3. He desires the king to be kind to his son Chimham: Let him go over with my lord the king, and have preferment at court. What favour is done to him Barzillai will take as done to himself. Those that are old must not grudge young people those delights which they themselves are past the enjoyment of, nor confine them to their retirements. Barzillai will go back himself, but he will not make Chimham go back with him; though he could ill spare Chimham, yet, thinking it would gratify and advance him, he is willing to do it.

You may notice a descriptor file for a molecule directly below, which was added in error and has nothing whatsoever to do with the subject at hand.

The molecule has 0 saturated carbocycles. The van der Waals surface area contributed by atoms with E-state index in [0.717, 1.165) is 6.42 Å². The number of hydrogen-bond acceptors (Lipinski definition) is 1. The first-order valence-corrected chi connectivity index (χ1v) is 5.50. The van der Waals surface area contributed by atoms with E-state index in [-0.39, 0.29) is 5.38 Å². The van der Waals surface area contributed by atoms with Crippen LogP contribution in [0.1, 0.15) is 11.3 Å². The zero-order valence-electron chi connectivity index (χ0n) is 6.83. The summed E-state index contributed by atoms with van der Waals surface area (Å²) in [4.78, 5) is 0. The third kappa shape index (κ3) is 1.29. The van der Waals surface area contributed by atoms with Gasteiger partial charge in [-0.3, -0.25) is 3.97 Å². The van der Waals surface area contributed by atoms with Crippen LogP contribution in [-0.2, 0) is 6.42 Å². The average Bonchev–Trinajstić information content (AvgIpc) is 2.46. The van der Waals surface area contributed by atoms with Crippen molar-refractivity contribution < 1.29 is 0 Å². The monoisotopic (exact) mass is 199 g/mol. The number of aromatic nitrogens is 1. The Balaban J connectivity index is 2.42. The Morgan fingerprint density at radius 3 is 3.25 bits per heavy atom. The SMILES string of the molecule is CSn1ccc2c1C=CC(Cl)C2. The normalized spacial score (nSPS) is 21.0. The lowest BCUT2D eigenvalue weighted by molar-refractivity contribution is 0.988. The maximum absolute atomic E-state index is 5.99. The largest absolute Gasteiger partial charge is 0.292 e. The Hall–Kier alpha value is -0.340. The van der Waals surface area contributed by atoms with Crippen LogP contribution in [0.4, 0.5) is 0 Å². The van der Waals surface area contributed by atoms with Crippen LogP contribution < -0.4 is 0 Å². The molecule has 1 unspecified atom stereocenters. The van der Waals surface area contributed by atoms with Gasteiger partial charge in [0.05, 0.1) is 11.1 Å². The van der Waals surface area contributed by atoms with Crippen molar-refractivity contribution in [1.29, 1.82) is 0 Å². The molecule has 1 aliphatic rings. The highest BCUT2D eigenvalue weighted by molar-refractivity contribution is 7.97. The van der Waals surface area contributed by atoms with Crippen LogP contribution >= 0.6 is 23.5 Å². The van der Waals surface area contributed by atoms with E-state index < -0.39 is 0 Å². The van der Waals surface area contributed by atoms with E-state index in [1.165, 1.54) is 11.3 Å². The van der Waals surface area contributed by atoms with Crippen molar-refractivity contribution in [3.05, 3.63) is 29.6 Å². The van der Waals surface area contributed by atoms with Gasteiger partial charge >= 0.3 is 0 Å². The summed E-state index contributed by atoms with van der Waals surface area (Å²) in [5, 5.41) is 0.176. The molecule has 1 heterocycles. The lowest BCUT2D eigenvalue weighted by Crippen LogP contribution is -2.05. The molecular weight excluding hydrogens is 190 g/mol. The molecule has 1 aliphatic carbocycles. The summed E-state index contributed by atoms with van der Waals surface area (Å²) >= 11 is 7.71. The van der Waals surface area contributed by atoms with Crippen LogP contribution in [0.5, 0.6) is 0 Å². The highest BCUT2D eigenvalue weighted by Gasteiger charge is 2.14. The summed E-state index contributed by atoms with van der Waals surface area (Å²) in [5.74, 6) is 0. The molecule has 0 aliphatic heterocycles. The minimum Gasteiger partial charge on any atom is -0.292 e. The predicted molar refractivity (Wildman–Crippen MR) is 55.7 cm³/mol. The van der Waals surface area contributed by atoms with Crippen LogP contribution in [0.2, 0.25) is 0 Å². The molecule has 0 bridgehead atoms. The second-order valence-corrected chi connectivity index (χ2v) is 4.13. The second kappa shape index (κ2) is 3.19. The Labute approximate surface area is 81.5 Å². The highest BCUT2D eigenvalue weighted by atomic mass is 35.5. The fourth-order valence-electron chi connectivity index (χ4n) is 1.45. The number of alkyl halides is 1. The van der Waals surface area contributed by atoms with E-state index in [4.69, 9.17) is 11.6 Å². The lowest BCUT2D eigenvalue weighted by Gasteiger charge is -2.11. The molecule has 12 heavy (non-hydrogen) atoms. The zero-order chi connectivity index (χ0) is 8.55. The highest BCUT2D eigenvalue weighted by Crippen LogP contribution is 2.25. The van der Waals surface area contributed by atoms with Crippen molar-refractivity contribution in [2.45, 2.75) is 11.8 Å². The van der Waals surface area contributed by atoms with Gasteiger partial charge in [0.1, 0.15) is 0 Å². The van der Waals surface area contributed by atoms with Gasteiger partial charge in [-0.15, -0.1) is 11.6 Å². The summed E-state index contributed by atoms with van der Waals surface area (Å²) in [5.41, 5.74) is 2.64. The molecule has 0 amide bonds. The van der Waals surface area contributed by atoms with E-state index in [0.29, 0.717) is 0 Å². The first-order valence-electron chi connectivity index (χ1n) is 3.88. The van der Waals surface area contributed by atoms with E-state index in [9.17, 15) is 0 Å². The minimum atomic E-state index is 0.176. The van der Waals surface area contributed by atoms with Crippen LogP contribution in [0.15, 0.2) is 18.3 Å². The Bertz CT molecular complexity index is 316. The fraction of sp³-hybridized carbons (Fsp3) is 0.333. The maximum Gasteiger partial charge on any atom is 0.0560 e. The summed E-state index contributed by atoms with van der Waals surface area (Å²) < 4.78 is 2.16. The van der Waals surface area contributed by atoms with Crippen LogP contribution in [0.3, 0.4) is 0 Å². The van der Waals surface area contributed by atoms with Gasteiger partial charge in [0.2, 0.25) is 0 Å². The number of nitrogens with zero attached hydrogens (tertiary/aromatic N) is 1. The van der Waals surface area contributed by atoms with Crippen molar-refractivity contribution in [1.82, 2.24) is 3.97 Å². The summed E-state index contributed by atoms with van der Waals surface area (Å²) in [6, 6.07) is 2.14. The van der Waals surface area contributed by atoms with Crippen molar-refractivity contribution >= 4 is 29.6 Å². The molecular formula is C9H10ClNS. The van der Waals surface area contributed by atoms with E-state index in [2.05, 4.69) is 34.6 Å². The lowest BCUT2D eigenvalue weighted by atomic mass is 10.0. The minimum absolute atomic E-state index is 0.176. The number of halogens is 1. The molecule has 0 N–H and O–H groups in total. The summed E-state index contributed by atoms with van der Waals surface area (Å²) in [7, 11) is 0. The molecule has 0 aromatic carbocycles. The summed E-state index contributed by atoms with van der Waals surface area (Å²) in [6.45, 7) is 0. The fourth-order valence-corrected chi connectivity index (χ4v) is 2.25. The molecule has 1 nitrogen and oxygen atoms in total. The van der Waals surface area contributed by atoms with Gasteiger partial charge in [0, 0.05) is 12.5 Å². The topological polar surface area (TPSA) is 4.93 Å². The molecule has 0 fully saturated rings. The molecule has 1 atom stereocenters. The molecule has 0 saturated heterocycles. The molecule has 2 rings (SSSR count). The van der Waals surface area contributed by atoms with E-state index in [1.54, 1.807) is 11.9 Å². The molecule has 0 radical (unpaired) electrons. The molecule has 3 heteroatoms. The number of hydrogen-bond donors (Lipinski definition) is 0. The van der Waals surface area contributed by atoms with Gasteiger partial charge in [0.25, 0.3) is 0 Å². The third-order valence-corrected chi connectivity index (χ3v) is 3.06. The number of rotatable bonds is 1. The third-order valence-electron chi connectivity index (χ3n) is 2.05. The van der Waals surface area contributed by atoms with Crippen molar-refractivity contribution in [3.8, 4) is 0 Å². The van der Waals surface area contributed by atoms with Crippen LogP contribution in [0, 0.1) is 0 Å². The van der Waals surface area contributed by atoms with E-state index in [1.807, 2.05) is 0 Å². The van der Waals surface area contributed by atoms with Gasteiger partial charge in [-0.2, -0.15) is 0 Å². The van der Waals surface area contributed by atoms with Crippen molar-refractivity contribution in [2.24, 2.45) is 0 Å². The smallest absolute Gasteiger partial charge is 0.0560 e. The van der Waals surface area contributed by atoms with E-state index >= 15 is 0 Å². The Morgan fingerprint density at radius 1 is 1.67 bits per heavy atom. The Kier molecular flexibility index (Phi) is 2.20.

IV. David’s farewell to Barzillai. 1. He sends him back into his country with a kiss and a blessing (2 Sam. 19:39), signifying that in gratitude for his kindnesses he would love him and pray for him, and with a promise that whatever request he should at any time make to him he would be ready to oblige him (2 Sam. 19:38): Whatsoever thou shalt think of, when thou comest home, to ask of me, that will I do for thee. What is the chief excellency of power but this, that it gives men a capacity of doing the more good? 2. He takes Chimham forward with him, and leaves it to Barzillai to choose him his preferment. I will do to him what shall seem good to thee, 2 Sam. 19:38. And, it should seem, Barzillai, who had experienced the innocency and safety of retirement, begged a country seat for him near Jerusalem, but not in it; for, long after, we read of a place near Beth-lehem, David’s city, which is called the habitation of Chimham, allotted to him, probably, not out of the crown-lands or the forfeited estates, but out of David’s paternal estate.